Media Literacy

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Grade Level: 10th-11th Grade

Time Needed: 5 Classes

Focus: This lesson is focused on exploring media literacy through advertising and using Photoshop to recreate a misleading advertisement into a more truthful one.

Objectives:
a. Evaluate how the principles of media arts such as repetition, unity and contrast are used in the creation of, presentation of, or response to media artworks. (9.1.1.2.2)
b. Integrate tools, materials, and techniques to create original products for artistic purposes. (9.1.2.2.1)
c. Analyze how a work in media arts influences and is influenced by the personal, social, cultural and historical contexts. (9.1.3.2.1)
d. Revise creative work based on artistic intent and using multiple sources of critique and feedback. (9.2.1.2.3)


Motivational Resources:
-Powerpoint about media literacy and assignment introduction
-Video examples:
-Magazines, online ads
-Teacher example of studio project
Old Ad:
60071.jpg
New Ad (Teacher's Remake):
(no longer pictured)

-Video tutorials:

Lasso tutorial - http://www.youtube.com/watch?v=chPFgEkKK4w

Selection Tools - http://www.youtube.com/watch?v=474Ij8JbWi0&feature=fvst

Cropping and Cutting out - http://www.youtube.com/watch?v=6aMbMk9IGoM

Changing Background - http://www.youtube.com/watch?v=fz8NH561nPk

How to Create a Background - http://www.youtube.com/watch?v=wsDK1x4PTdM&feature=related

Art Materials:
-Magazines, newspapers, online ads
-Photoshop (or open source software like GIMP)
-Computers (Mac or PC)
-Powerpoint
- 2 or 3 Scanners
-Printer paper
- 10 Flash drives
-Crescent board or other mounting board (one for each student)
-Adhesive: double stick tape and/or glue sticks
-Scissors

Introduction to the Lesson:
Media literacy is important to enable a person to understand, evaluate and ask questions about what they see and hear. This can be traced back as early as the 1600s. It was first used to sway a large group of people to believe a common goal. Propaganda usually refers to a political standpoint and appeals to an emotion to gain a strong opinion from the viewer. If the artist of the propaganda gets you take a side on an argument then it's doing its job. The word 'propaganda' has changed through the eras into a more general term. In present day the term refers to more manipulative media and advertisements.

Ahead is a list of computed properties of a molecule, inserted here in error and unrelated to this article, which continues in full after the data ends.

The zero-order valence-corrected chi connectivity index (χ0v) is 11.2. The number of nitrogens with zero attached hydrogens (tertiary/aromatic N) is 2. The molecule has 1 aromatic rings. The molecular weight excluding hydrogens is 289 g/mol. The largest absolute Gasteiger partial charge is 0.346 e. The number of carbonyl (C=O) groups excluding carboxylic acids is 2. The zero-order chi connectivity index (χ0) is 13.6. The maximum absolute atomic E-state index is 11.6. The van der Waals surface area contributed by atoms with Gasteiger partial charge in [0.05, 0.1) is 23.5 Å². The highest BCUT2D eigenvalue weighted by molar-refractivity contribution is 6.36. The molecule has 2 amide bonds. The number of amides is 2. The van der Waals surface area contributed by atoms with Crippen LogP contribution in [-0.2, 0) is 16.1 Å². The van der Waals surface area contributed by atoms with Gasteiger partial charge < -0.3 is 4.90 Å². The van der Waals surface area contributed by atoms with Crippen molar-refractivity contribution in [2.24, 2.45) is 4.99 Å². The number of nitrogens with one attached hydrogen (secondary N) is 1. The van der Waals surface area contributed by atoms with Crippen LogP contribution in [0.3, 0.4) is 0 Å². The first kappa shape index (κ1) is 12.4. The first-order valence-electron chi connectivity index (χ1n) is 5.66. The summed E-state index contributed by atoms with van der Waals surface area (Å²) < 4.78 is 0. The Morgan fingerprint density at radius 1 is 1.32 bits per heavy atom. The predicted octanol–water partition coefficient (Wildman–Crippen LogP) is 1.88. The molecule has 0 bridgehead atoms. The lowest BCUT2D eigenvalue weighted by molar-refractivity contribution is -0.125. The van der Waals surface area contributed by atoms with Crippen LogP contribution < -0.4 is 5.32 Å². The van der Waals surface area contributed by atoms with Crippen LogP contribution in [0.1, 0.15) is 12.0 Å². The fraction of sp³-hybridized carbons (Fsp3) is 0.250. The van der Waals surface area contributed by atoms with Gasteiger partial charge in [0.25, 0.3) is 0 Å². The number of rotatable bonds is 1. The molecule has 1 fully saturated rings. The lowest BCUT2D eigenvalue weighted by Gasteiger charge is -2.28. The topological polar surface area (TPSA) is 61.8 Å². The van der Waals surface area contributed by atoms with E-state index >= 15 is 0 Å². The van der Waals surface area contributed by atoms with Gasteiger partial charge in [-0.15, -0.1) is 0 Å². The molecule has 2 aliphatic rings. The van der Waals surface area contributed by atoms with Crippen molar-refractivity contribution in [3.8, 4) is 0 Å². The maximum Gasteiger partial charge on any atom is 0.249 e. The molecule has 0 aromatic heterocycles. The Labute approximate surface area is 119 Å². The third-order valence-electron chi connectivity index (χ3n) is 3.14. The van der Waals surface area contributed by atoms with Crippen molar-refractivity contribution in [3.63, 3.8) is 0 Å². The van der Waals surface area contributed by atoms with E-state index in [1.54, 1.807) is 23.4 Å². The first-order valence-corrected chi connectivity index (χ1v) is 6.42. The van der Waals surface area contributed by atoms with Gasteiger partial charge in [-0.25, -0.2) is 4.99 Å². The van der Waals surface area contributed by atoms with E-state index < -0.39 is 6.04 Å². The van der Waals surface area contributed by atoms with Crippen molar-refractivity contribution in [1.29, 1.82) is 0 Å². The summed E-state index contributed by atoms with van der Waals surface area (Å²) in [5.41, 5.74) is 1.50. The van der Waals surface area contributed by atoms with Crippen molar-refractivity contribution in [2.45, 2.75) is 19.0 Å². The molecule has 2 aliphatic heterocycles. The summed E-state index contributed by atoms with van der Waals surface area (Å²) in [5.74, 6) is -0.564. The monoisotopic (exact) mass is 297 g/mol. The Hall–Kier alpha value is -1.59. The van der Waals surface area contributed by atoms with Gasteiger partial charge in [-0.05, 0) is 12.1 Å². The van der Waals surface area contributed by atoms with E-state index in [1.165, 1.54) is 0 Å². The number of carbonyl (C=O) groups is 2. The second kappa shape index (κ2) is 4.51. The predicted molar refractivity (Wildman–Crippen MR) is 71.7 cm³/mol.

When identifying with these advertisements we see everyday we need to learn how to become literate. As consumers it is important to understand the mask that covers the advertisements we believe to be true, in all aspects of digital media. In film we can see how editing takes a large role in adjusting the way we see things. Areas to take into consideration are the way the artist puts together a specific piece of work. When looking at magazine ads the editors have complete control over each add that is printed. Color, font, size, placement, overall weight of the composition, and the words added all give the viewer a direction to go. Whether the message is negative or positive an opinion is developed and the advertisement is successful.

Gaining a positive or negative view is important, but it is also important to identify if the advertisement is misleading. Editors are really good at taking a product, that may or may not be good for you and making it look 'too good to be true'. Using a trained eye to break down an ad into to what it is exactly that the advertiser is saying is important when buying into a product. Students will explore and demonstrate this by picking an advertisement they find misleading and indentifying how the editor put it together to create the desired opinion.

Attachments:

Full Lesson Plan:
final_lesson.docx

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This page contains a single entry by gibbo071 published on December 12, 2011 11:17 PM.

Technology and Teachers was the previous entry in this blog.

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